A good still trailing dog broken to hunt with one or two good Hounds form a team that is hard to beat for coon. They will tree twice as many as either variety used separately for the reason that each possess qualities that the other lacks, and it really takes the two methods of hunting and in combination to produce the very best results.

Still trailing dogs, if good wide rangers, used alone often tree so far from the hunter that he can not hear them at the tree, (Especially on windy nights). The hunter has no idea in which direction to look for them and is apt to lose a good deal of game in that way. Furthermore still dogs rarely if ever possess the keen scenting ability of a good hound and are able to work only fresh trails. On hunting grounds where the the tracks are few, this is a considerable handicap.

On the other hand when Hounds are on the trail it is almost certain of late years at least, that the coon will be wise to what is going on by time the open dogs have the track fairly warmed up. As soon as the coon suspects the dogs are after him, he loses no time whatever in getting to use every means known to him to get away.

If near water he takes water and often swims long distances, very often succeeding in throwing off the dogs completely, or at least delaying them greatly. Thus they will gain time to reach some safe hole in the rocks, a den tree or to practice some of the many tricks he has up his sleeve.

When a still dog has been taught to work with Hounds, he eventually learns when and where he can do the most good. He soon realizes that he will be able to work surer and easier than he can alone. When they start to work a cold track he simply "sticks around" and awaits developments. If the Hounds succeed in warming the track up to a point where the still dog's nose begins to function, it can be readily observed by his action. The tail begins to wave and he will get very busy. Very likely he will let out a yap or two and will be gone like a shot. The method used by the still dog to close in on the coon has always been a good deal of a puzzle to this writer. He does not attempt to follow the trail as the Hounds do it. He hasn't the patience, or it is not according to his gifts. It has seemed to the writer that when the still dog can get the scent either from foot prints, or from the grass, weeds or bushes his method is to cover the ground at his best speed in the general direction the tracks are leading, depending on getting a direct scent from the coon itself.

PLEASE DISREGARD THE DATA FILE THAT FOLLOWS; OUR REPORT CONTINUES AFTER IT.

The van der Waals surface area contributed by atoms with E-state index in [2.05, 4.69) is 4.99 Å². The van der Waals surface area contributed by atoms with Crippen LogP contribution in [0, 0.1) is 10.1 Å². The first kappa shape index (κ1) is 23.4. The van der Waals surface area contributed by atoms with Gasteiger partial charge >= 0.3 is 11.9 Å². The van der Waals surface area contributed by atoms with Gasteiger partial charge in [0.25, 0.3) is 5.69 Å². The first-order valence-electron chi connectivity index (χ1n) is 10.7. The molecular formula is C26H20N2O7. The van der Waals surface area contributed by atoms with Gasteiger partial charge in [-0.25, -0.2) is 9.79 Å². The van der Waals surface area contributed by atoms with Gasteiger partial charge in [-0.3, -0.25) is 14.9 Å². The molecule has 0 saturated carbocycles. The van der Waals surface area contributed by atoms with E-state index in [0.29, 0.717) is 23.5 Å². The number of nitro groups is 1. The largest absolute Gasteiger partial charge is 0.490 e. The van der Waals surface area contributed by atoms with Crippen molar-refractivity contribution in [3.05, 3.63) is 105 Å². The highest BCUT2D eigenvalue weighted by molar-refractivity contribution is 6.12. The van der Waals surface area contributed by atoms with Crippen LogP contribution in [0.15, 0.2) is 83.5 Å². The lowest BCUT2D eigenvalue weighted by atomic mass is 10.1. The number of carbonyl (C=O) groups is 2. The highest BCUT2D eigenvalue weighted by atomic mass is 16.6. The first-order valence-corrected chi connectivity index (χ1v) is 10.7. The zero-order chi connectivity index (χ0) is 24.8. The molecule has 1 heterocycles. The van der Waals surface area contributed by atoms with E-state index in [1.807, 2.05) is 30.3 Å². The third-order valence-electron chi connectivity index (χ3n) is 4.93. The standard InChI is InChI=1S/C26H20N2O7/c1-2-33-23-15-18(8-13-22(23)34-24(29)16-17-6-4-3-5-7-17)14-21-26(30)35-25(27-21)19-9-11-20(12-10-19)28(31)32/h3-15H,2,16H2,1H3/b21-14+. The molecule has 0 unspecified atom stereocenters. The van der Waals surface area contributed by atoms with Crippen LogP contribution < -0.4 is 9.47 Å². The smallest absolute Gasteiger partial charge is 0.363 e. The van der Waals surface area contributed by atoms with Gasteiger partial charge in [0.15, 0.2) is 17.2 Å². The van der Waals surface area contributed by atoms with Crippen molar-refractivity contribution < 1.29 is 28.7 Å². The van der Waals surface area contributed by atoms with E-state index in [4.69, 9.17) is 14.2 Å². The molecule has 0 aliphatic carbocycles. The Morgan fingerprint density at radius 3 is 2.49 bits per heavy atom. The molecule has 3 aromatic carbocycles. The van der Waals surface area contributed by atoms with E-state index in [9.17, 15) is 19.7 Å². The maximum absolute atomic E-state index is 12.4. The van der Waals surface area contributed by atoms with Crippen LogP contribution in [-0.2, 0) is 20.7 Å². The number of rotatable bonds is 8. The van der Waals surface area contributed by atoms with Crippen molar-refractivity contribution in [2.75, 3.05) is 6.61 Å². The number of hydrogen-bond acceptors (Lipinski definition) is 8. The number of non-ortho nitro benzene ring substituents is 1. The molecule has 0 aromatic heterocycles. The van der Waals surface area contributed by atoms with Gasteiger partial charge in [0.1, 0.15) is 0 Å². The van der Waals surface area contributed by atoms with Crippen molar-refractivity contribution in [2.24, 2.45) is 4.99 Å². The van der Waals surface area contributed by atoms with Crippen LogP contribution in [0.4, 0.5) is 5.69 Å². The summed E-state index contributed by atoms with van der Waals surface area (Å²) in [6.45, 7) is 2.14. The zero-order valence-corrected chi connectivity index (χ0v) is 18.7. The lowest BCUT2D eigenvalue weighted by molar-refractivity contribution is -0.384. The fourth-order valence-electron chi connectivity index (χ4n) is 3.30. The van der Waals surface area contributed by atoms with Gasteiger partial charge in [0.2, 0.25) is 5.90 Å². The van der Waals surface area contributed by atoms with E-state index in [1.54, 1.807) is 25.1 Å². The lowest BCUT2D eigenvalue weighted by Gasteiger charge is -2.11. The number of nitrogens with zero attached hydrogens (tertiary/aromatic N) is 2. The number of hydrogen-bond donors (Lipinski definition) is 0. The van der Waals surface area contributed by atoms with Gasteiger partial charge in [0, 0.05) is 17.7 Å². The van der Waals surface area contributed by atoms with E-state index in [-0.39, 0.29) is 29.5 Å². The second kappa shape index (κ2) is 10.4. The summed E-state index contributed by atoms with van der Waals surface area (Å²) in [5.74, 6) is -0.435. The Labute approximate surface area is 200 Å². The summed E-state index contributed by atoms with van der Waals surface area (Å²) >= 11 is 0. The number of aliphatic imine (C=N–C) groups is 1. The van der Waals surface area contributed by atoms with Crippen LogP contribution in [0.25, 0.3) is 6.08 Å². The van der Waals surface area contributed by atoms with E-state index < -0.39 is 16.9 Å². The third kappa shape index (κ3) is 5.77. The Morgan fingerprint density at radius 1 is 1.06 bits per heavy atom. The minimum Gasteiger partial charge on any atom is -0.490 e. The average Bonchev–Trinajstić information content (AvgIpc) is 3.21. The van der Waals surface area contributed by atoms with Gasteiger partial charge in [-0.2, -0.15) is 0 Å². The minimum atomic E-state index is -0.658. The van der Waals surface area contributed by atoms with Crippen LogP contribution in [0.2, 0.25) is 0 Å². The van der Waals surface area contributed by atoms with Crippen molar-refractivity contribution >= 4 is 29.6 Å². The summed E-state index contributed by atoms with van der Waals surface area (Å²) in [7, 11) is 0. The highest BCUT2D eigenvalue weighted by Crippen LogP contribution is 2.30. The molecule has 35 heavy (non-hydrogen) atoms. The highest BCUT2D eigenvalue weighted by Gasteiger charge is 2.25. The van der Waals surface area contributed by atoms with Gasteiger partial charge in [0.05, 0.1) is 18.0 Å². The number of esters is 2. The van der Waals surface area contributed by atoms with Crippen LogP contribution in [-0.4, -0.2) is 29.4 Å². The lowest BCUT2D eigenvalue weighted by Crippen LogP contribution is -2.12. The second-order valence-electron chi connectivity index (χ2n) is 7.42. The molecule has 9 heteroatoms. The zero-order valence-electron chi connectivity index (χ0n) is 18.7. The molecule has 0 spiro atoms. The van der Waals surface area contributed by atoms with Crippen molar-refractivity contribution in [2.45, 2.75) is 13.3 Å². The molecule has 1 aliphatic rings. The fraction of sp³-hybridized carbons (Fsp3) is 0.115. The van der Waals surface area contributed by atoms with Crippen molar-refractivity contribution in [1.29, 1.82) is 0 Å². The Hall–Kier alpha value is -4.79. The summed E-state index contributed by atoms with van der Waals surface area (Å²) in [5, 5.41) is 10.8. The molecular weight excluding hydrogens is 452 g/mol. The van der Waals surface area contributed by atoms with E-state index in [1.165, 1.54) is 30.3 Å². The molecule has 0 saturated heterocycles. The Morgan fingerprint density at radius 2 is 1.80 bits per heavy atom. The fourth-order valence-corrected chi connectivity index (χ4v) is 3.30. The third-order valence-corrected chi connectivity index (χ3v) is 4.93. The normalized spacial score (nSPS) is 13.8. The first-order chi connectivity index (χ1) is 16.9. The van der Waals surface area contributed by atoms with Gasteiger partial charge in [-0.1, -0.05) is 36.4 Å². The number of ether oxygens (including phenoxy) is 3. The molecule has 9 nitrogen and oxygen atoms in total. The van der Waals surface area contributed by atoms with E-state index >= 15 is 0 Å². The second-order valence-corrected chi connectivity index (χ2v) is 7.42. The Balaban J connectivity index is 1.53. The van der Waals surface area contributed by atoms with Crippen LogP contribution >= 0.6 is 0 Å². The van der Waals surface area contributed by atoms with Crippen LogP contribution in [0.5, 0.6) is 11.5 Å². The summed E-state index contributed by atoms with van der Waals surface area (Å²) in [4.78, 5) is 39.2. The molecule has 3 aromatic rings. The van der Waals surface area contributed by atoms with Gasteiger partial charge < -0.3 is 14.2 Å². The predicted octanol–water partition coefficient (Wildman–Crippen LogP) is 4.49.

Whatever the method the still dog, if he is a good one will be pretty apt to be barking at the tree within five minutes after he starts on the track anywhere from a quarter of a mile to a mile ahead of the Hounds. That the Coon is taken unaware is often proved by the sort of tree he is forced to take and frequently he is overtaken in the water or on the ground. It is for this purpose in hunting Coon, possum, Skunk and Mink and the like that the Airedale Terrier appears to this writer to be especially adapted. In other words, a much larger percentage of this breed would be apt to turn out to be good for the purpose than would prove good in most other breeds and cross breeds.

With out a doubt all readers of Fur News who are interested in fur hunting dogs would be glad to read the experience of those who have used and broken Airedales for tree dog and used for fur hunting.